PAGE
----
IFESA said the implementation of the new guidelines (Good Practice Note 2.6) issued by the NDEFM in December 2014 and endorsed by the National Director for Fire and Emergency Management will mean that the weight of response to Fire Service incidents in Ireland will now be at danger levels both to the public but also to the Safety of Retained Firefighters that arrive on the scene. IFESA said it totally rejects the justification by the National Director to Chief Fire Officers and County Mangers throughout the country that these manning and roster changes are in the public interest.
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The Last Word with Matt Cooper - Tuesday 4th Nov. with IFESA's National Chairman,John Kidd and Consultant in Emergency Medicine, Dr Luke Clancy discussing the findings of a major new report on the health implications of long periods of shift and night work.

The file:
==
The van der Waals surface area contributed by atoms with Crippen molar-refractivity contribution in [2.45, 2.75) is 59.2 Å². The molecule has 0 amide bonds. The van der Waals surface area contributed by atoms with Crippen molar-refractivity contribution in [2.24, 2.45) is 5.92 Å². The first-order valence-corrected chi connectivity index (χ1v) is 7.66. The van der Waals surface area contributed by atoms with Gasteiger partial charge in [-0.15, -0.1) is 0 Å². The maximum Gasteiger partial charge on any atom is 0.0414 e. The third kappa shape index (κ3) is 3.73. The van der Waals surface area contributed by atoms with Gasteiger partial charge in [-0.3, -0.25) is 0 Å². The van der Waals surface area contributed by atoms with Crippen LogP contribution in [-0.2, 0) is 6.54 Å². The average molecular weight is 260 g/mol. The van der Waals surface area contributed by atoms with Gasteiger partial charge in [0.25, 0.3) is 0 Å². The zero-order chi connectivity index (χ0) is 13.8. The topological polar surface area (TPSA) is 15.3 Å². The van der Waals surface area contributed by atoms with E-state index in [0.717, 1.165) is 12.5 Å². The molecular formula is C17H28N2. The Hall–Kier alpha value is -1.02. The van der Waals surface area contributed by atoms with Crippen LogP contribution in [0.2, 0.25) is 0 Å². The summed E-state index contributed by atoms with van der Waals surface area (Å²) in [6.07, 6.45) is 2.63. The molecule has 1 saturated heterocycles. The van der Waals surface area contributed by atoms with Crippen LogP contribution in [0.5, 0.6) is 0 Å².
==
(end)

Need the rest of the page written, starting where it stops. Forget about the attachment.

The proposed new Irish national postcode, to be called Eircode, will not be suitable for Irish Emergency Services and it will cost lives John Kidd, National Chairman of the Irish Fire and Emergency Services Association. (IFESA) said today. (Thursday 9 th Oct.)
Mr. Kidd said the mainly random nature of Eircode will mean that errors by users will not be conspicuous, will cause confusion and may be catastrophic in terms of sending services to the wrong location. ‘Response times for the emergency services are always critical and anything that makes them worse is not suitable for our members.